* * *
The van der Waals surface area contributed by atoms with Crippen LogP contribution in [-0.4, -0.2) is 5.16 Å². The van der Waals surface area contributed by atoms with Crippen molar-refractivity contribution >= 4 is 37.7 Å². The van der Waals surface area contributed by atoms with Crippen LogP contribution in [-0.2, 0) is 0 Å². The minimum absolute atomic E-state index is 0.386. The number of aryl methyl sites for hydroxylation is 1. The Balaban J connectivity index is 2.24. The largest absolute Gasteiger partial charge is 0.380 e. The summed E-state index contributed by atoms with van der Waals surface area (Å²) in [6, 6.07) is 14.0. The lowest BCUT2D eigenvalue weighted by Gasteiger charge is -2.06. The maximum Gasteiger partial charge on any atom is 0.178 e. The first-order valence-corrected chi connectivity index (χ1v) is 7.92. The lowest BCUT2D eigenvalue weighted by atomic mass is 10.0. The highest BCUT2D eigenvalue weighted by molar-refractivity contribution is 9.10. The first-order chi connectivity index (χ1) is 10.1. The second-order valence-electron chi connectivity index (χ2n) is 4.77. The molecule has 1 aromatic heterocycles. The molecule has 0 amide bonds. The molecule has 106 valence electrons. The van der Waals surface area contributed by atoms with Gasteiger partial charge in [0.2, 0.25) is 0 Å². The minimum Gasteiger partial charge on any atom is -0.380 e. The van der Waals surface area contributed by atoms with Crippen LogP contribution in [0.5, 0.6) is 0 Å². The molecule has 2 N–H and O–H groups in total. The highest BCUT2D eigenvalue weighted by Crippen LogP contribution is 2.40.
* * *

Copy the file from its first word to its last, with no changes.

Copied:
The van der Waals surface area contributed by atoms with Crippen LogP contribution in [-0.4, -0.2) is 5.16 Å². The van der Waals surface area contributed by atoms with Crippen molar-refractivity contribution >= 4 is 37.7 Å². The van der Waals surface area contributed by atoms with Crippen LogP contribution in [-0.2, 0) is 0 Å². The minimum absolute atomic E-state index is 0.386. The number of aryl methyl sites for hydroxylation is 1. The Balaban J connectivity index is 2.24. The largest absolute Gasteiger partial charge is 0.380 e. The summed E-state index contributed by atoms with van der Waals surface area (Å²) in [6, 6.07) is 14.0. The lowest BCUT2D eigenvalue weighted by Gasteiger charge is -2.06. The maximum Gasteiger partial charge on any atom is 0.178 e. The first-order valence-corrected chi connectivity index (χ1v) is 7.92. The lowest BCUT2D eigenvalue weighted by atomic mass is 10.0. The highest BCUT2D eigenvalue weighted by molar-refractivity contribution is 9.10. The first-order chi connectivity index (χ1) is 10.1. The second-order valence-electron chi connectivity index (χ2n) is 4.77. The molecule has 1 aromatic heterocycles. The molecule has 0 amide bonds. The molecule has 106 valence electrons. The van der Waals surface area contributed by atoms with Gasteiger partial charge in [0.2, 0.25) is 0 Å². The minimum Gasteiger partial charge on any atom is -0.380 e. The van der Waals surface area contributed by atoms with Crippen LogP contribution in [0.5, 0.6) is 0 Å². The molecule has 2 N–H and O–H groups in total. The highest BCUT2D eigenvalue weighted by Crippen LogP contribution is 2.40.